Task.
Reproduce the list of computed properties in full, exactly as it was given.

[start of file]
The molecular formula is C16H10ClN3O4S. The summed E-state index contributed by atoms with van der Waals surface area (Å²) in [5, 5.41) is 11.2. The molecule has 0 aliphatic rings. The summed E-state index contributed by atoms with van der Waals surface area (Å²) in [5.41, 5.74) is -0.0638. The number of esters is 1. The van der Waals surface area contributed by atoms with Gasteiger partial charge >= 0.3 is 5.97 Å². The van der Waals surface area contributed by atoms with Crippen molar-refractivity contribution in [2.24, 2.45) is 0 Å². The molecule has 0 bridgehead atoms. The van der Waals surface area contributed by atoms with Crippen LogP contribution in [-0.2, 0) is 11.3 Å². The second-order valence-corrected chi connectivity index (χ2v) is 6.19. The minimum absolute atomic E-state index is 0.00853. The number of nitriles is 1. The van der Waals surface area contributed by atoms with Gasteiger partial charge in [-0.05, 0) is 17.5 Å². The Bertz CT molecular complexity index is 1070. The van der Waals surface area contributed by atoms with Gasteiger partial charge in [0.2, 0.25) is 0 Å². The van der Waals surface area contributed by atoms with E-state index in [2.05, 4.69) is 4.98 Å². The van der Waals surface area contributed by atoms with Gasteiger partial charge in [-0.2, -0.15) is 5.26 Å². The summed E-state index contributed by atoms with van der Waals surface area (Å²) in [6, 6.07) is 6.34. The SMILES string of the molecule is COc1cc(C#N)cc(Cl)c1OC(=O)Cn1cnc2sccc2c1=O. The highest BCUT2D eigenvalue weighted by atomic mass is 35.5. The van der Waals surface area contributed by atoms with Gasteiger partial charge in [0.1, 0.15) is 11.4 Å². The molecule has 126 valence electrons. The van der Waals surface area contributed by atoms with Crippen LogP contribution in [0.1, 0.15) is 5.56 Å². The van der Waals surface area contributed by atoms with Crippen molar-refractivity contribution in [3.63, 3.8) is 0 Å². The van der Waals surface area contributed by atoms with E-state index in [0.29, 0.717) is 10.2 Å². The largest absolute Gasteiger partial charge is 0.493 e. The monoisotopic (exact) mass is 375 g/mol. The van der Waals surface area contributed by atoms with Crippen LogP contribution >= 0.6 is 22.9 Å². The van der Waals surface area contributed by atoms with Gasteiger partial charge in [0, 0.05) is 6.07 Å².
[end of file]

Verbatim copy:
The molecular formula is C16H10ClN3O4S. The summed E-state index contributed by atoms with van der Waals surface area (Å²) in [5, 5.41) is 11.2. The molecule has 0 aliphatic rings. The summed E-state index contributed by atoms with van der Waals surface area (Å²) in [5.41, 5.74) is -0.0638. The number of esters is 1. The van der Waals surface area contributed by atoms with Gasteiger partial charge >= 0.3 is 5.97 Å². The van der Waals surface area contributed by atoms with Crippen molar-refractivity contribution in [2.24, 2.45) is 0 Å². The molecule has 0 bridgehead atoms. The van der Waals surface area contributed by atoms with Crippen LogP contribution in [-0.2, 0) is 11.3 Å². The second-order valence-corrected chi connectivity index (χ2v) is 6.19. The minimum absolute atomic E-state index is 0.00853. The number of nitriles is 1. The van der Waals surface area contributed by atoms with Gasteiger partial charge in [-0.05, 0) is 17.5 Å². The Bertz CT molecular complexity index is 1070. The van der Waals surface area contributed by atoms with Gasteiger partial charge in [0.2, 0.25) is 0 Å². The van der Waals surface area contributed by atoms with E-state index in [2.05, 4.69) is 4.98 Å². The van der Waals surface area contributed by atoms with Gasteiger partial charge in [-0.2, -0.15) is 5.26 Å². The summed E-state index contributed by atoms with van der Waals surface area (Å²) in [6, 6.07) is 6.34. The SMILES string of the molecule is COc1cc(C#N)cc(Cl)c1OC(=O)Cn1cnc2sccc2c1=O. The highest BCUT2D eigenvalue weighted by atomic mass is 35.5. The van der Waals surface area contributed by atoms with Gasteiger partial charge in [0.1, 0.15) is 11.4 Å². The molecule has 126 valence electrons. The van der Waals surface area contributed by atoms with Crippen LogP contribution in [0.1, 0.15) is 5.56 Å². The van der Waals surface area contributed by atoms with Crippen molar-refractivity contribution in [3.63, 3.8) is 0 Å². The van der Waals surface area contributed by atoms with E-state index in [0.29, 0.717) is 10.2 Å². The largest absolute Gasteiger partial charge is 0.493 e. The monoisotopic (exact) mass is 375 g/mol. The van der Waals surface area contributed by atoms with Crippen LogP contribution >= 0.6 is 22.9 Å². The van der Waals surface area contributed by atoms with Gasteiger partial charge in [0, 0.05) is 6.07 Å².